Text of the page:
Undeterred, Williams turned to Plan B--widgets. He would morph ChipIn into a widget-based fundraising product, making it easy for nonprofits, charities, and other groups to create campaigns using audio and video and then send them over the Internet with cut-and-paste ease. Then he got what he figured was an even better idea: Rather than just sell the widget applications, ChipIn would build tools for creating, tracking, and managing widgets for all sorts of industries. Williams envisioned a broad market that would include industries as diverse as health insurance and ad agencies. Tracking and controlling widgets is complicated and critical for large businesses. For example, if Nike set up a campaign that allowed the masses to upload homemade spots to widgets, it would want to count how many people watched the spots, and it would want to have the ability to shut down inappropriate spots running inside a widget bearing the Nike logo. ChipIn would provide the means for Nike to do all that.
Meanwhile, Williams was watching Facebook grow into a social networking giant. In May 2007, Facebook began allowing outsiders to post small software programs that could be used inside the network. ChipIn quickly built a Facebook application for collecting money similar to its fundraising widget. But when ChipIn went live on Facebook, in late June, only a few thousand people downloaded the widget--a meager turnout compared with the millions who snapped up more popular applications such as Graffiti and iLike.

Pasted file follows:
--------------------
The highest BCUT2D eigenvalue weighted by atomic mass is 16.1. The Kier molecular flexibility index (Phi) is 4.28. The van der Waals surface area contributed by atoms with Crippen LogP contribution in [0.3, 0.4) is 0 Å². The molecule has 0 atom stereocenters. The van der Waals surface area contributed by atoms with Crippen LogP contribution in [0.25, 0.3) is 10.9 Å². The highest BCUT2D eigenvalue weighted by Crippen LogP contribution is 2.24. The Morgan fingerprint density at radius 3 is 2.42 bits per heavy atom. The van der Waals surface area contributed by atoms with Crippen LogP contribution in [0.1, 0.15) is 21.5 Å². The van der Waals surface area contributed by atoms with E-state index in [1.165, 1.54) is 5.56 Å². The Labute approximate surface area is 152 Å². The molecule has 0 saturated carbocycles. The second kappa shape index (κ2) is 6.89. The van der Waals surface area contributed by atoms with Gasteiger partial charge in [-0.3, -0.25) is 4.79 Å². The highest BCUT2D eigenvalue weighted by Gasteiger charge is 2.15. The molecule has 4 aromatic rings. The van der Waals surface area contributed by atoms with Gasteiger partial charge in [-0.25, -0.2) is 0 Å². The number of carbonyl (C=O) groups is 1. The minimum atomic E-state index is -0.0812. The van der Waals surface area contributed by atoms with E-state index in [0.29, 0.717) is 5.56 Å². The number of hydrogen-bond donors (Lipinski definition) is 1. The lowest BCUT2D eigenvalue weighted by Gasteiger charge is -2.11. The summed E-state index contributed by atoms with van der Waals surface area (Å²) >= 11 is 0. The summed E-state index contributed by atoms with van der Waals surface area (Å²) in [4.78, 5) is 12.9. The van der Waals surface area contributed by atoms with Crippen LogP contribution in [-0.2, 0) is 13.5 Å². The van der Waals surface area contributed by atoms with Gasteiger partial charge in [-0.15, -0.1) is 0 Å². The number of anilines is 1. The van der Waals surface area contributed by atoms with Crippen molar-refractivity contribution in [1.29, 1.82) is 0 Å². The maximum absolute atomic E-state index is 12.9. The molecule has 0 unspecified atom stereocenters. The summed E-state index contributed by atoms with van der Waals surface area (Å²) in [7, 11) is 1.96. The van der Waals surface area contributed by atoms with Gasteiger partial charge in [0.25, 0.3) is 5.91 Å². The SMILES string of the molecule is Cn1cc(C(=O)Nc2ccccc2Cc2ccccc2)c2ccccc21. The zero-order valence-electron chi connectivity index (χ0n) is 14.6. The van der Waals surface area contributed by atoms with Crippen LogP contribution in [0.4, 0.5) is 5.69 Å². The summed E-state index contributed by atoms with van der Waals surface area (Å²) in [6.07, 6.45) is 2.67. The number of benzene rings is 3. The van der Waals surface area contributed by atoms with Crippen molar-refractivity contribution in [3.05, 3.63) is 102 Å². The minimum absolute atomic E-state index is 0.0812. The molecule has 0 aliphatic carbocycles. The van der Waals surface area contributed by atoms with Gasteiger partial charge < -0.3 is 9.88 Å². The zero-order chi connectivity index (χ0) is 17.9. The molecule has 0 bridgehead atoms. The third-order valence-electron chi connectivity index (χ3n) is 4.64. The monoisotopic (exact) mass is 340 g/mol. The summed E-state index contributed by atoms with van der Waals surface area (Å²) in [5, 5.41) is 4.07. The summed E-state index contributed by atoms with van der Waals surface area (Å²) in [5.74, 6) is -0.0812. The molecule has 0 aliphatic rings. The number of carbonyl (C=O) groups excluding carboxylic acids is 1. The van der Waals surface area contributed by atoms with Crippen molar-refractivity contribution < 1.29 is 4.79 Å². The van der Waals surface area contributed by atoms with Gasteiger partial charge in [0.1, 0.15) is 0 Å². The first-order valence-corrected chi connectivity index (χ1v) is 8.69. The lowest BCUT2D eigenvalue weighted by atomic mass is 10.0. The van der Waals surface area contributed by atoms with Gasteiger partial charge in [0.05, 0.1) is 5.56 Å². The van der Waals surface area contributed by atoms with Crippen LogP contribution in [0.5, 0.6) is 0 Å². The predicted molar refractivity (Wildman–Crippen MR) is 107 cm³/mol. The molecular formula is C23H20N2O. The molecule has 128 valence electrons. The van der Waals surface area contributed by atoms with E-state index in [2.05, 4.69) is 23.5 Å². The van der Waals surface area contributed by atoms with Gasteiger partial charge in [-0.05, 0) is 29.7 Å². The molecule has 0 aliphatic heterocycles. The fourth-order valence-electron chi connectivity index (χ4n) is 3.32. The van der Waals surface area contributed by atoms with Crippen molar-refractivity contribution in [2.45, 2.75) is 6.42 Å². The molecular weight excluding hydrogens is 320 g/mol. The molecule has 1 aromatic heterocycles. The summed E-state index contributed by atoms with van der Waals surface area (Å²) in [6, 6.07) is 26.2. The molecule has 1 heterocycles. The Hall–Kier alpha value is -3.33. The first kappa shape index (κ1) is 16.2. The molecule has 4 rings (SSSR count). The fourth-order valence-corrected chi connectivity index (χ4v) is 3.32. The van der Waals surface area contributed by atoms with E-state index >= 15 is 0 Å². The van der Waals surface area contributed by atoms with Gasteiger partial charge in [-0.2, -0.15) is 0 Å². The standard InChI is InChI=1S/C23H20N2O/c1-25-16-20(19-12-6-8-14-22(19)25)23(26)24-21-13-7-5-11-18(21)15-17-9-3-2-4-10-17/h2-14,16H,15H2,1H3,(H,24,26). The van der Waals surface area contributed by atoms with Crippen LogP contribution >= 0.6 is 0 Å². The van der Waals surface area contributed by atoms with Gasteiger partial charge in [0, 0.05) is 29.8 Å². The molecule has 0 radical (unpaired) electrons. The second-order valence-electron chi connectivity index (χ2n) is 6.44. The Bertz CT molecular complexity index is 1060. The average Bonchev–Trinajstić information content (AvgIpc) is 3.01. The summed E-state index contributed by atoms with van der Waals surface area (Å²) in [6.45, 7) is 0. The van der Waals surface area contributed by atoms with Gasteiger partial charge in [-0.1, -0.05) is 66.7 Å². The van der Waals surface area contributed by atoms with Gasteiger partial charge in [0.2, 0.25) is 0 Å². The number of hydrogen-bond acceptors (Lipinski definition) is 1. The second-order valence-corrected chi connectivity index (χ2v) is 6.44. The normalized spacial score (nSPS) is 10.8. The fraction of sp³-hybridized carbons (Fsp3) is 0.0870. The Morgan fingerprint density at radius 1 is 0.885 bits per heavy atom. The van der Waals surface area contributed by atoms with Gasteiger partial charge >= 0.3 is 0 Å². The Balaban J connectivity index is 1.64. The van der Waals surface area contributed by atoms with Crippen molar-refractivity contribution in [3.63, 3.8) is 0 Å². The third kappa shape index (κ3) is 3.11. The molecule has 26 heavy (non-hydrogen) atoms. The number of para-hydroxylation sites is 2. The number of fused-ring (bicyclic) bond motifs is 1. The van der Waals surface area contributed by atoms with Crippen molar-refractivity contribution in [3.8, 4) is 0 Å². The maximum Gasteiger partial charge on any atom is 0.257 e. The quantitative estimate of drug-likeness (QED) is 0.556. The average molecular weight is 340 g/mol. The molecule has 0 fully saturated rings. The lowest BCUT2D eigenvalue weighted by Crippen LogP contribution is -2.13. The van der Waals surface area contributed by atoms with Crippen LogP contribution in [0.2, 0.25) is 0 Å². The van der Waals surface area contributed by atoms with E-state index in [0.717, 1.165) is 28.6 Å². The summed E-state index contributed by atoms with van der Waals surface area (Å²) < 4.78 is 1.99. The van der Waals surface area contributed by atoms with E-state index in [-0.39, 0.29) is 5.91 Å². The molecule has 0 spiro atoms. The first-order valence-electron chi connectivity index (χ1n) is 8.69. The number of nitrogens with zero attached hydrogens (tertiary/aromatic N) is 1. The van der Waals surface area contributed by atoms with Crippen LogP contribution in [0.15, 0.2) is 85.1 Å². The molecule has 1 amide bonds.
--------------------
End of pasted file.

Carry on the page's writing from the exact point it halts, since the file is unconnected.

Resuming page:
That's when Williams got the idea for the vampires-versus-werewolves gimmick. It was stupid simple. Players would collect points based on the number of people they converted and how many people those converts bit. A month after launching, in early July 2007, vampires-versus-werewolves had a huge following. In mid-August, riding the coattails of the latest Pirates of the Caribbean release, Williams rolled out a pirates-versus-ninjas application. Total users quickly broke the one million mark. Suddenly, Williams had two of the top 100 most popular Facebook applications. Those two franchises were worth roughly $2 million in late September, according to Adonomics, which rates and values Facebook applications.
What had been intended as little more than a public relations stunt turned into a big drain on resources. The widget applications for monsters and pirates soon required their own servers and the equivalent of a part-time administrator to keep them humming. ChipIn's engineers had to retool the code to keep the system from crashing. "We never designed it to be that popular," says Williams. "We hacked it together. We didn't optimize it to handle that kind of load." He realized that everyone in the company was spending at least half of his or her time on the Facebook applications. Chief technology officer Kevin Hughes, for example, spent two days designing a mousepad and T-shirts for ChipIn's pirates-versus-ninjas campaign. "As the CTO of the company, I knew I wasn't supposed to be spending this much time on trivial stuff, but I just couldn't help myself," Hughes says. "It was totally addictive working on something that millions of users paid attention to."
Little wonder that the company's angel investors started to get nervous. One investor and key adviser, former AOL Time Warner (NYSE:TWX) CTO William Raduchel, began prefacing every instant-message conversation he had with Williams by typing, "Focus, focus, focus." The widget-software-tools space was rapidly becoming more competitive, with dozens of companies reeling in large checks from venture capitalists for pitches based on widget technology. Microsoft (NASDAQ:MSFT), too, got into the game, announcing it would soon distribute software that would make it easier to create simple widgets with limited functionality. ChipIn's technology lead remained intact, but for how long?